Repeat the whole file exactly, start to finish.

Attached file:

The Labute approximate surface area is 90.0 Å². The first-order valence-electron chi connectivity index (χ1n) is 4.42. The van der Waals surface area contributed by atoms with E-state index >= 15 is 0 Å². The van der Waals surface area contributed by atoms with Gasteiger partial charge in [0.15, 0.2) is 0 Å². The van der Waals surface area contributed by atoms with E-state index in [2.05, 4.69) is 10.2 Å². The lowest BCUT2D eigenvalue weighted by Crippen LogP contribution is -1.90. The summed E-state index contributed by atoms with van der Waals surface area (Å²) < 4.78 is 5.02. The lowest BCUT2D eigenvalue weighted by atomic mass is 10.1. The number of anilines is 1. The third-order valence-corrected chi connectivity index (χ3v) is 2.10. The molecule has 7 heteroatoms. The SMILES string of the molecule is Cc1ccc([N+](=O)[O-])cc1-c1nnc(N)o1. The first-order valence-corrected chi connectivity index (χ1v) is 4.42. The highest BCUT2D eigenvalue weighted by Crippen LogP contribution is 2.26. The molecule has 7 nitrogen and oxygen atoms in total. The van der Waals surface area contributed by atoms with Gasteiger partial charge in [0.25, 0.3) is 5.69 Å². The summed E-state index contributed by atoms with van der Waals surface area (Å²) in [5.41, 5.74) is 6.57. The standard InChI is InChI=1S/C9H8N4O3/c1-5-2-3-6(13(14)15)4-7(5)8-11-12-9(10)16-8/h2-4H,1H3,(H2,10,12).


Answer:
The Labute approximate surface area is 90.0 Å². The first-order valence-electron chi connectivity index (χ1n) is 4.42. The van der Waals surface area contributed by atoms with E-state index >= 15 is 0 Å². The van der Waals surface area contributed by atoms with Gasteiger partial charge in [0.15, 0.2) is 0 Å². The van der Waals surface area contributed by atoms with E-state index in [2.05, 4.69) is 10.2 Å². The lowest BCUT2D eigenvalue weighted by Crippen LogP contribution is -1.90. The summed E-state index contributed by atoms with van der Waals surface area (Å²) < 4.78 is 5.02. The lowest BCUT2D eigenvalue weighted by atomic mass is 10.1. The number of anilines is 1. The third-order valence-corrected chi connectivity index (χ3v) is 2.10. The molecule has 7 heteroatoms. The SMILES string of the molecule is Cc1ccc([N+](=O)[O-])cc1-c1nnc(N)o1. The first-order valence-corrected chi connectivity index (χ1v) is 4.42. The highest BCUT2D eigenvalue weighted by Crippen LogP contribution is 2.26. The molecule has 7 nitrogen and oxygen atoms in total. The van der Waals surface area contributed by atoms with Gasteiger partial charge in [0.25, 0.3) is 5.69 Å². The summed E-state index contributed by atoms with van der Waals surface area (Å²) in [5.41, 5.74) is 6.57. The standard InChI is InChI=1S/C9H8N4O3/c1-5-2-3-6(13(14)15)4-7(5)8-11-12-9(10)16-8/h2-4H,1H3,(H2,10,12).